Summary: Vision Res. Vol. 34, No. 4, pp. 449459, 1994
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The Memorability and Discriminability of
Primitive Perceptual Units in Infancy
SCOTT A. ADLER,* CAROLYN ROVEE-COLLIER*?
Received 29 January 1993; in revised form 15 July 1993
Three-month-olds were operantly trained to kick to move a block mobile that displayed a horizontal
and a vertical line (`ctextons") arranged as L, T, or + on each side. Delayed recognition was tested
either 0, 1, 3, 5, 7, or 9 days later with either the same or a different display. Infants failed to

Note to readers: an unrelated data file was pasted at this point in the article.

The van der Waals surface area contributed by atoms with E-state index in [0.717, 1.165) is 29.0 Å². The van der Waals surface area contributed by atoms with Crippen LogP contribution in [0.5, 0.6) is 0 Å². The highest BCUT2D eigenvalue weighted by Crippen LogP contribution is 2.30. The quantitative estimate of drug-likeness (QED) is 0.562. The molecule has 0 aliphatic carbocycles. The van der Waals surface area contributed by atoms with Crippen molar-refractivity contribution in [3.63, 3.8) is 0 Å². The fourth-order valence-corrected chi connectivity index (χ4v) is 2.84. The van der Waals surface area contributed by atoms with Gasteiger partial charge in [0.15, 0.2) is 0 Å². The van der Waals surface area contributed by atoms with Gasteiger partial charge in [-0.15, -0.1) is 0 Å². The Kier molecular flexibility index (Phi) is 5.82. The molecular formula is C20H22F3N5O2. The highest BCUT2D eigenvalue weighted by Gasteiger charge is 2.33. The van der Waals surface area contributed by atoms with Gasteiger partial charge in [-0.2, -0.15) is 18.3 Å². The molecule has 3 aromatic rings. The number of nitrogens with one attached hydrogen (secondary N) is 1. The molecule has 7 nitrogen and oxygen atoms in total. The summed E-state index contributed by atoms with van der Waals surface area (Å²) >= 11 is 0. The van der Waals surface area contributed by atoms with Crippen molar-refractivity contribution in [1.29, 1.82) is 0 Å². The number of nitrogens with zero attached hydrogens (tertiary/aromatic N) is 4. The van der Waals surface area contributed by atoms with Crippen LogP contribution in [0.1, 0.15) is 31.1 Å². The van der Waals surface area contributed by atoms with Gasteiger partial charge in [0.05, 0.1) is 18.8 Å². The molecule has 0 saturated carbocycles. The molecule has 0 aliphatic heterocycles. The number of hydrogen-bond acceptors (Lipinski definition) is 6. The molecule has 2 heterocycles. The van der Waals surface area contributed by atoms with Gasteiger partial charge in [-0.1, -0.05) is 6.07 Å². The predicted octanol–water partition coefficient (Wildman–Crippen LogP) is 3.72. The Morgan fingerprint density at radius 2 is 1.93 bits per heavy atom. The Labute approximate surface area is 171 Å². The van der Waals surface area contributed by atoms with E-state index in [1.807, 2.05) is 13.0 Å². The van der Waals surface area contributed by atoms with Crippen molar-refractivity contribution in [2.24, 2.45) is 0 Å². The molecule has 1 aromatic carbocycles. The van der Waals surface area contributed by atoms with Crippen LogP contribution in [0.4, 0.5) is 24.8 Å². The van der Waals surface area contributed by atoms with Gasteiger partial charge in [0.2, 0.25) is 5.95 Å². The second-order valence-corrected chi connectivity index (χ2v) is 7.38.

discriminate between Ls and Ts after delays longer than 1 hr but discriminated both from +s, which
contains an additional texton (the line crossing), after delays as long as 7 days but not 9. Also, they
remembered +s longer than L.sand Ts. These data indicate that the same primitive perceptual units
that mediate adult texture segregation are differentially discriminated and differentially memorable
in early infancy.
Textons Infants Memory Forgetting Perception.
Several current models of visual information-processing,
such as Treisman's (1986, 1988; Treisman & Gelade,